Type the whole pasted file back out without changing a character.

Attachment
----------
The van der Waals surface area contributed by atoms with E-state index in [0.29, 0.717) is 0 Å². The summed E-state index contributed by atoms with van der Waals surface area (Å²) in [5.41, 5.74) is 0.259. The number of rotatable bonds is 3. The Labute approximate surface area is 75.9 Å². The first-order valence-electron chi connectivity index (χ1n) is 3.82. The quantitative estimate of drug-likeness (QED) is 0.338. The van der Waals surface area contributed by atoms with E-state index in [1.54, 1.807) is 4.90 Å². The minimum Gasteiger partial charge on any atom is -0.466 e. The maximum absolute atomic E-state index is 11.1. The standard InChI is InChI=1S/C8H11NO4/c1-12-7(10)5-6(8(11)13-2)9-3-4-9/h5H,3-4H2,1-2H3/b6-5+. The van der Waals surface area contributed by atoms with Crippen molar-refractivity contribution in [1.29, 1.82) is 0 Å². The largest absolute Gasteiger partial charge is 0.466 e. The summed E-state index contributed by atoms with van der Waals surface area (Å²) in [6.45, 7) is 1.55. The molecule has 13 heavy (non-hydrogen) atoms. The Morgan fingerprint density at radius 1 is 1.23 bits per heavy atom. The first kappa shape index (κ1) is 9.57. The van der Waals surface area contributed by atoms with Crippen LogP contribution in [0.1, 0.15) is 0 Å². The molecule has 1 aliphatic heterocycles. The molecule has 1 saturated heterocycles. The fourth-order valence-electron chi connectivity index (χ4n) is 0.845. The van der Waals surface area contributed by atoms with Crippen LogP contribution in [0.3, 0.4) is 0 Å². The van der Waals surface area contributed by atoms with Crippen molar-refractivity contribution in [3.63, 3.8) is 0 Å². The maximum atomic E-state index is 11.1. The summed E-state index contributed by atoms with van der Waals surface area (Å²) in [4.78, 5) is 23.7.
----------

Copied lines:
The van der Waals surface area contributed by atoms with E-state index in [0.29, 0.717) is 0 Å². The summed E-state index contributed by atoms with van der Waals surface area (Å²) in [5.41, 5.74) is 0.259. The number of rotatable bonds is 3. The Labute approximate surface area is 75.9 Å². The first-order valence-electron chi connectivity index (χ1n) is 3.82. The quantitative estimate of drug-likeness (QED) is 0.338. The van der Waals surface area contributed by atoms with E-state index in [1.54, 1.807) is 4.90 Å². The minimum Gasteiger partial charge on any atom is -0.466 e. The maximum absolute atomic E-state index is 11.1. The standard InChI is InChI=1S/C8H11NO4/c1-12-7(10)5-6(8(11)13-2)9-3-4-9/h5H,3-4H2,1-2H3/b6-5+. The van der Waals surface area contributed by atoms with Crippen molar-refractivity contribution in [1.29, 1.82) is 0 Å². The largest absolute Gasteiger partial charge is 0.466 e. The summed E-state index contributed by atoms with van der Waals surface area (Å²) in [6.45, 7) is 1.55. The molecule has 13 heavy (non-hydrogen) atoms. The Morgan fingerprint density at radius 1 is 1.23 bits per heavy atom. The first kappa shape index (κ1) is 9.57. The van der Waals surface area contributed by atoms with Crippen LogP contribution in [0.1, 0.15) is 0 Å². The molecule has 1 aliphatic heterocycles. The molecule has 1 saturated heterocycles. The fourth-order valence-electron chi connectivity index (χ4n) is 0.845. The van der Waals surface area contributed by atoms with Crippen LogP contribution in [0.3, 0.4) is 0 Å². The van der Waals surface area contributed by atoms with Crippen molar-refractivity contribution in [3.63, 3.8) is 0 Å². The maximum atomic E-state index is 11.1. The summed E-state index contributed by atoms with van der Waals surface area (Å²) in [4.78, 5) is 23.7.